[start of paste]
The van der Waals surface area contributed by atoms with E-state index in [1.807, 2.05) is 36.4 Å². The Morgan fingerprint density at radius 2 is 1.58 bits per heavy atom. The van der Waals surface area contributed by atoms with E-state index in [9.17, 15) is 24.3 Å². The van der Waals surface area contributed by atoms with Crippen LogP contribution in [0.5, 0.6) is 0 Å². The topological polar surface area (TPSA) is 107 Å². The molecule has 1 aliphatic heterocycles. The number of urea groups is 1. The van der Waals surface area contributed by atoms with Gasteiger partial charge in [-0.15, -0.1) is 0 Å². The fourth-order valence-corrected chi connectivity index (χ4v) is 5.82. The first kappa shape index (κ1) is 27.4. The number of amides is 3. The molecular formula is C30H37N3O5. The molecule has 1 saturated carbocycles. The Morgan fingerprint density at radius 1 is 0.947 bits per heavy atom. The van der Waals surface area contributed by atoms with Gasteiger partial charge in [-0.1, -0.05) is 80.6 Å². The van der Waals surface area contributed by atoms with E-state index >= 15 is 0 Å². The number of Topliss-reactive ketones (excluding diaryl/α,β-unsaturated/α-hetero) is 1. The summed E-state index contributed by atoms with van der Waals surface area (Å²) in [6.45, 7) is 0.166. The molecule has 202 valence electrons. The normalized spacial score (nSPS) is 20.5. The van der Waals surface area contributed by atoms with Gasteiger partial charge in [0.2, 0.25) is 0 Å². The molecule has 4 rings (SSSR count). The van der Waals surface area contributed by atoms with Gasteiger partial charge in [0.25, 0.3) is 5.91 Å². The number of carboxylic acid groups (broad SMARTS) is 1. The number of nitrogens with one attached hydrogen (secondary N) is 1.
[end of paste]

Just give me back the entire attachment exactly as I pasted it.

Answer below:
The van der Waals surface area contributed by atoms with E-state index in [1.807, 2.05) is 36.4 Å². The Morgan fingerprint density at radius 2 is 1.58 bits per heavy atom. The van der Waals surface area contributed by atoms with E-state index in [9.17, 15) is 24.3 Å². The van der Waals surface area contributed by atoms with Crippen LogP contribution in [0.5, 0.6) is 0 Å². The topological polar surface area (TPSA) is 107 Å². The molecule has 1 aliphatic heterocycles. The number of urea groups is 1. The van der Waals surface area contributed by atoms with Gasteiger partial charge in [-0.15, -0.1) is 0 Å². The fourth-order valence-corrected chi connectivity index (χ4v) is 5.82. The first kappa shape index (κ1) is 27.4. The number of amides is 3. The molecular formula is C30H37N3O5. The molecule has 1 saturated carbocycles. The Morgan fingerprint density at radius 1 is 0.947 bits per heavy atom. The van der Waals surface area contributed by atoms with Gasteiger partial charge in [-0.1, -0.05) is 80.6 Å². The van der Waals surface area contributed by atoms with E-state index >= 15 is 0 Å². The number of Topliss-reactive ketones (excluding diaryl/α,β-unsaturated/α-hetero) is 1. The summed E-state index contributed by atoms with van der Waals surface area (Å²) in [6.45, 7) is 0.166. The molecule has 202 valence electrons. The normalized spacial score (nSPS) is 20.5. The van der Waals surface area contributed by atoms with Gasteiger partial charge in [0.2, 0.25) is 0 Å². The molecule has 4 rings (SSSR count). The van der Waals surface area contributed by atoms with Gasteiger partial charge in [0.25, 0.3) is 5.91 Å². The number of carboxylic acid groups (broad SMARTS) is 1. The number of nitrogens with one attached hydrogen (secondary N) is 1.